good-natured manner, exclaimed, “I've been burying the general, sir, and now I'm come to see the sick!" Not particularly attending to the tar's salute, but fearing that he might catch the plague, which was making great ravages among the wounded Turks, the surgeon immediately ordered him out. Returning on board, the cockswain asked of the surgeon if he had seen old Dan? It was then that Dan's words in the hospital first occurred, and on further inquiry of the boat's crew they related the following circumstances :
The old man procured a pick-axe, a shovel, and a rope, and insisted on being let down, out of a port-hole, close to the breach. Some of his more juvenile companions offered to attend him. "No!" he replied, "you are too young to be shot yet; as for me, I am old and deaf, and my loss would be no great matter." Persisting in his adventure, in the midst of the firing, Dan was slung and lowered down, with his implements of action on his shoulder. His first difficulty was to beat away the dogs. The French levelled their pieces-they were on the instant of firing at the hero!but an officer, perceiving the friendly intentions of the sailor, was seen to throw himself across the file: instantaneously the din of military thunder ceased, a dead, solemn silence prevailed, and the worthy fellow consigned the corpse to its parent earth. He covered it with mould and stones, placing a large stone at its head, and another at its feet. The unostentatious
grave was formed, but no inscription recorded the fate or character of its possessor. Dan, with the peculiar air of a British sailor, took a piece of chalk from his pocket, and attempted to write
"HERE YOU LIE, OLD CROP !" He was then, with his pick-axe and shovel, hoisted into the town, and the hostile firing immediately recommenced.
A few days afterwards, sir Sidney, having been informed of the circumstance, ordered old Dan to be called into the cabin."Well, Dan, I hear you have buried the French general."-" Yes, your honour.""Had you any body with you?”—-“ Yes, your honour." Why, Mr. says you
had not."- -"But I had, your honour.""Ah! who had you?"-"God Almighty, sir."-"A very good assistant, indeed. Give old Dan a glass of grog.""Thank your honour." Dan drank the grog, and left the cabin highly gratified. He was for severa years a pensioner in the royal hospital at Greenwich.
THE "RIGHT" LORD LOVAT. The following remarkable anecdote, communicated by a respectable correspondent, with his name and address, may be relied on as genuine.
For the Table Book.
An old man, claiming to be" the right lord Lovat," i. e. heir to him who was beheaded in 1745, came to the Mansion-house in 1818 for advice and assistance. He was
in person and face as much like the rebel lord, if one may judge from his pictures, as a person could be, and the more especially as he was of an advanced age. He said he had been to the present lord Lovat, who had given him food and a little money, and turned him away. He stated his pedigree and claim thus:-The rebel lord had an only brother, known by the family name of Simon Fraser. Before lord Lovat engaged in the rebellion, Simon Fraser went to a wedding in his highland costume; when he entered the room where the party was assembled, an unfortunate wight of a bagpiper struck up the favourite march of a clan in mortal enmity with that of Fraser, which so enraged him, that he drew his dirk and killed the piper upon the spot. Fraser immediately fled, and found refuge in a mine in Wales. No law proceedings took place against him as he was absent, and supposed to have perished at sea. He married in Wales, and had one son, the old man abovenamed, who said he was about sixty. When lord Lovat was executed his lands became forfeited; but in course of time, lord L. not having left a son, the estates were granted by the crown to a collateral branch, (one remove beyond Simon Fraser,) the present lord, it not being known that Simon Fraser was alive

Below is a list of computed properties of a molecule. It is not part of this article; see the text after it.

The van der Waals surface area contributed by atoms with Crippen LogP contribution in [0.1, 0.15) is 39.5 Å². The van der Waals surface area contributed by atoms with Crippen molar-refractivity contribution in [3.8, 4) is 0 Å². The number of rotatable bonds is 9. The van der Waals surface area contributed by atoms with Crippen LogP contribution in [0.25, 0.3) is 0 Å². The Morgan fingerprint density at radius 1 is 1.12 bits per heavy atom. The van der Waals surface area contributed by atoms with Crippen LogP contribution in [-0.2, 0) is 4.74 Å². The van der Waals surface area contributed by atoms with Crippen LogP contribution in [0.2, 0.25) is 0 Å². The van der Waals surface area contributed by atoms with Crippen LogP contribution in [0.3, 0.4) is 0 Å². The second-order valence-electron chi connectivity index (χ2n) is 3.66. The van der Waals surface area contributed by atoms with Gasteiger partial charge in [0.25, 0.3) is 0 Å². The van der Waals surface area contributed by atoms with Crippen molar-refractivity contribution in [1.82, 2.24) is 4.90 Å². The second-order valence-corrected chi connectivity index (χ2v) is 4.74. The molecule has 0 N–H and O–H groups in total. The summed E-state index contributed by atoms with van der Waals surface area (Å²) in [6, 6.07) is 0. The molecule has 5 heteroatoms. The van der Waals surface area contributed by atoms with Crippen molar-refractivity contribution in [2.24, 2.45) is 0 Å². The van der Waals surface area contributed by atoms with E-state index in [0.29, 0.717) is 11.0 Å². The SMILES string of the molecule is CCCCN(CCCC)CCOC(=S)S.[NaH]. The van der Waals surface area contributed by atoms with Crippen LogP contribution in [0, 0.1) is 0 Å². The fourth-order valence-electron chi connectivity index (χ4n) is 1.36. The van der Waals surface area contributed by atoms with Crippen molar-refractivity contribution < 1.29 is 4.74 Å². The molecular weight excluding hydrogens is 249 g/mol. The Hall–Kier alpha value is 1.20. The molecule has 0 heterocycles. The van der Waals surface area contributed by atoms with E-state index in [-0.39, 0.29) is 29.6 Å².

him; and he, too, was none of the wisest, for he kept him in charity more than for any service he had of him. This man of his, named Miles, never could endure to fast like other religious persons did; for he always had, in one corner or other, flesh, which he would eat, when his master eat bread only, or else did fast and abstain from all things.
Friar Bacon seeing this, thought at one time or other to be even with him, which he did, one Friday, in this manner: Miles, on the Thursday night, had provided a great black-pudding for his Friday's fast; that pudding he put in his pocket, (thinking to warm it so, for his master had no fire on those days.) On the next day, who was so demure as Miles! he looked as though he could not have eat any thing. When his master offered him some bread, he refused it, saying, his sins deserved a greater penance than one day's fast in a whole week. His master commended him for it, and bid him take heed he did not dissemble, for if he did, it would at last be known. "Then were I worse than a Turk," said Miles. So went he forth, as if he would have gone to pray privately, but it was for nothing but to prey privily on his black-pudding. Then he pulled out, and fell to it lustily: but he was deceived, for, having put one end in his mouth, he could neither get it out again, nor bite it off; so that he stamped for help. His master hearing him, came; and finding him in that manner, took hold of the other end of the pudding, and led him to the hall, and showed him to all the scholars, saying, "See here, my good friends and fellowstudents, what a devout man my servant Miles is! He loved not to break a fastday-witness this pudding, that his con